A Carroll County jury is expected to continue hearing evidence next week in a class action lawsuit accusing a local oil company of polluting water wells with an additive linked to cancer in lab animals. At least a half-dozen Finksburg residents are suing Tevis Oil Inc. after methyl tertiary butyl ether, or MTBE, detected in gasoline at a company-owned Shell station at Suffolk Road and Route 140 was found to have affected 23 neighboring wells in 2002. Witnesses for the plaintiffs were called this week in the case, which accuses Tevis of negligence, trespass and nuisance.
NEWS
By Brent Jones | brent.jones@baltsun.com | April 9, 2010
A Carroll County jury is expected to continue hearing evidence next week in a class action lawsuit accusing a local oil company of polluting water wells with an additive linked to cancer in lab animals. At least a half dozen Finksburg residents are suing Tevis Oil Inc. after methyl tertiary butyl ether, or MTBE, detected in gasoline at a company-owned Shell station at Suffolk Road and Route 140 was found to have affected 23 neighboring wells in 2002. Witnesses for the plaintiffs were called this week in the case, which accuses Tevis of negligence, trespass and nuisance.
FEATURES
By Timothy B. Wheeler | April 3, 2010
The Maryland Department of the Environment filed suit Friday against an Atlanta-based power company, alleging that its coal-ash landfill in Prince George's County is polluting groundwater and a nearby creek. The Brandywine landfill operated by Mirant Mid-Atlantic is allowing coal-ash contaminants to seep into the ground and get into Mattaponi Creek, the state agency contends. The lawsuit, filed in U.S. District Court in Baltimore, comes 60 days after state environmental officials notified Mirant that it would be sued if it did not agree to clean up pollution from the 300-acre landfill.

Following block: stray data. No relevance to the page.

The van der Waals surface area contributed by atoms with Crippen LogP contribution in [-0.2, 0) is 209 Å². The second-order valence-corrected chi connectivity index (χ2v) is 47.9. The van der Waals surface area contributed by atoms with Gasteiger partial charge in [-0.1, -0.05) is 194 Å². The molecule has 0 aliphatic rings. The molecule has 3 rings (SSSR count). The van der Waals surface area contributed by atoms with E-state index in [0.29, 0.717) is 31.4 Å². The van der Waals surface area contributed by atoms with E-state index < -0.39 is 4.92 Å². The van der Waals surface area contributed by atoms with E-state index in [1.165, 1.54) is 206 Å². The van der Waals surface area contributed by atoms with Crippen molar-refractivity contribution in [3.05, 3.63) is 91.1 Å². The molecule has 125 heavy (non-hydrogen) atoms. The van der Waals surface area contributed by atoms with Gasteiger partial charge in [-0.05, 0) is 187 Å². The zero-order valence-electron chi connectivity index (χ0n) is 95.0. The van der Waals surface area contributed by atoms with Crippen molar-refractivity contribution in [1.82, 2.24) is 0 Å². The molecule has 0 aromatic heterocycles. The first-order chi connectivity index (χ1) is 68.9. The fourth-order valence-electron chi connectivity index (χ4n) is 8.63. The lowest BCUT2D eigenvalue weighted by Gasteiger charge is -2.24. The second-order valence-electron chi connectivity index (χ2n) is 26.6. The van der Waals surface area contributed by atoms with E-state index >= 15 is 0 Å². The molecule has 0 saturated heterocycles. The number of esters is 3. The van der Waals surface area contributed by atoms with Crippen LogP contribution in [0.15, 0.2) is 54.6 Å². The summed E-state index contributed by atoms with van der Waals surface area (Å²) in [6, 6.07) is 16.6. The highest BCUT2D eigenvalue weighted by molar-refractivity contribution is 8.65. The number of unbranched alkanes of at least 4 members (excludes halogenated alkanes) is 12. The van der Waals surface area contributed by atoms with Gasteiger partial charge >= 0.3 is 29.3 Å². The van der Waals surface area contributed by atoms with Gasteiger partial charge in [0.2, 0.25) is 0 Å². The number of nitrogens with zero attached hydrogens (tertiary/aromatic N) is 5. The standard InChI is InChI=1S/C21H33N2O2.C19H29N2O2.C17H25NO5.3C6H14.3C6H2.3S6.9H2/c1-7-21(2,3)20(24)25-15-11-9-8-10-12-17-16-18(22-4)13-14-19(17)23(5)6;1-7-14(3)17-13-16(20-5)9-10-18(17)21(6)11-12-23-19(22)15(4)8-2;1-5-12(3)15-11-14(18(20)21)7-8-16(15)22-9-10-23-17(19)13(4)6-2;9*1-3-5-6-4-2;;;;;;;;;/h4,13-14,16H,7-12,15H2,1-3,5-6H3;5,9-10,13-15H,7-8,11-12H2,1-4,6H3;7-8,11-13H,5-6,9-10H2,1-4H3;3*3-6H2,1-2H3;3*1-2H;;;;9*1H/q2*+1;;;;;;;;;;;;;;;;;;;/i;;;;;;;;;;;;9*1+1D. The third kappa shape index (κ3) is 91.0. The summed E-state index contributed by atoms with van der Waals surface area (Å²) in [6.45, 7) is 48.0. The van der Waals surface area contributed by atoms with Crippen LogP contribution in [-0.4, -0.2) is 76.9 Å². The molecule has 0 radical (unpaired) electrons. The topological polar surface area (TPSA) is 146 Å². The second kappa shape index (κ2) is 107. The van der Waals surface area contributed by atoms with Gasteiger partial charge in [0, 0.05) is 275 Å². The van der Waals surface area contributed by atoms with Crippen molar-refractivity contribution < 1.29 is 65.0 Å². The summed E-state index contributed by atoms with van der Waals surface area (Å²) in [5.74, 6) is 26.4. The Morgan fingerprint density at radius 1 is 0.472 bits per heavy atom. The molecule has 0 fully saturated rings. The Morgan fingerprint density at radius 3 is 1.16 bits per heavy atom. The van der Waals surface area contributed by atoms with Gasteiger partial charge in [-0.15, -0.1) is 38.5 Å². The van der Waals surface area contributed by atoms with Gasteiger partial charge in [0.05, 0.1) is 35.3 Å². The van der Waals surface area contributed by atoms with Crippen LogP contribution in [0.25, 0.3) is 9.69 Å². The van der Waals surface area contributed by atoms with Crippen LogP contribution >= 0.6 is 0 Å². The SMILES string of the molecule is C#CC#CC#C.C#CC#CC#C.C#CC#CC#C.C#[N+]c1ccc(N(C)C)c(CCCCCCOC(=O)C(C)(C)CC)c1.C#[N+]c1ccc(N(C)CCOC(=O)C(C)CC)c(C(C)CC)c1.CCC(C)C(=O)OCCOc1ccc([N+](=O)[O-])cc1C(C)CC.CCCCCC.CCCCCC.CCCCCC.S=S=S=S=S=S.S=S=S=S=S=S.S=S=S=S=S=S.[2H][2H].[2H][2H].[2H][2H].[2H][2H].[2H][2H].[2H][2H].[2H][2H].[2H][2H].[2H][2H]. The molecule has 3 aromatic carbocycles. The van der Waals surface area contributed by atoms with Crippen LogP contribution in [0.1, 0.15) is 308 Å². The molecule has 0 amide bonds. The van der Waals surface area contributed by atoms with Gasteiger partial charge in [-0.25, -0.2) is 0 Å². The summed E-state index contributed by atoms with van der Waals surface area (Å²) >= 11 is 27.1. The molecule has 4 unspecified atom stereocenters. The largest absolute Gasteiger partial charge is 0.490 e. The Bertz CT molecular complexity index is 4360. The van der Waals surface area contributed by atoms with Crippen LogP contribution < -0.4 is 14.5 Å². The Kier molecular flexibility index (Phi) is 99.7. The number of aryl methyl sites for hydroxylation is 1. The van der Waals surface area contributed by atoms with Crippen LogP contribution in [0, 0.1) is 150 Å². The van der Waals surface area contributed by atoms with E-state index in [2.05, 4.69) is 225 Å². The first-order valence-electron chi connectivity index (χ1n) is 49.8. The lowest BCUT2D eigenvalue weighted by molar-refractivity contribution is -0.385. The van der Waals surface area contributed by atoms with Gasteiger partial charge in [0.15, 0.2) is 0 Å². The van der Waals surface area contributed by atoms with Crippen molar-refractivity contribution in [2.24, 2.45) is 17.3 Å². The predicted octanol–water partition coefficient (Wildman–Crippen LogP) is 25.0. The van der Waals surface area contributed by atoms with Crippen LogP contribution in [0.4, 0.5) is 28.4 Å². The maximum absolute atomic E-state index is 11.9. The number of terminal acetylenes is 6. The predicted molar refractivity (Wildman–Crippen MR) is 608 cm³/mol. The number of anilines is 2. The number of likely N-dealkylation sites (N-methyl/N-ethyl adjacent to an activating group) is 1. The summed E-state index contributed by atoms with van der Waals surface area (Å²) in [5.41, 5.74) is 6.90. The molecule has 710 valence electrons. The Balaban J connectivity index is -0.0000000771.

NEWS
By Nick Madigan | nick.madigan@baltsun.com | March 13, 2010
ExxonMobil must resume testing 130 residential wells in the Jacksonville area that were affected by a huge underground gasoline leak in 2006, according to a directive from the Maryland Department of the Environment. The oil giant also has been told to resume deliveries of free bottled water to 126 households in the northern Baltimore County neighborhood. Both changes are contingent on a final MDE decision, expected by May 1. The MDE order, conveyed to ExxonMobil in a letter dated Wednesday, follows a public rebuke of the agency by Gov. Martin O'Malley on March 3. He objected to the agency granting a request from the oil company that it be permitted to stop testing the private wells and providing bottled water to area residents.
HEALTH
By Liz F. Kay | liz.kay@baltsun.com | March 6, 2010
McCormick & Co. announced a recall of four processed foods Friday afternoon because of possible salmonella contamination of an ingredient. The Sparks-based company recalled packages of French onion dip mix, vegetable dip mix, onion gravy mix and corn bread stuffing mix, all of which contained hydrolyzed vegetable protein manufactured by Basic Food Flavors of Las Vegas. Another manufacturer, a Basic Food Flavors customer, detected the contamination and reported it to the FDA. That company is recalling all the hydrolyzed vegetable protein produced since Sept.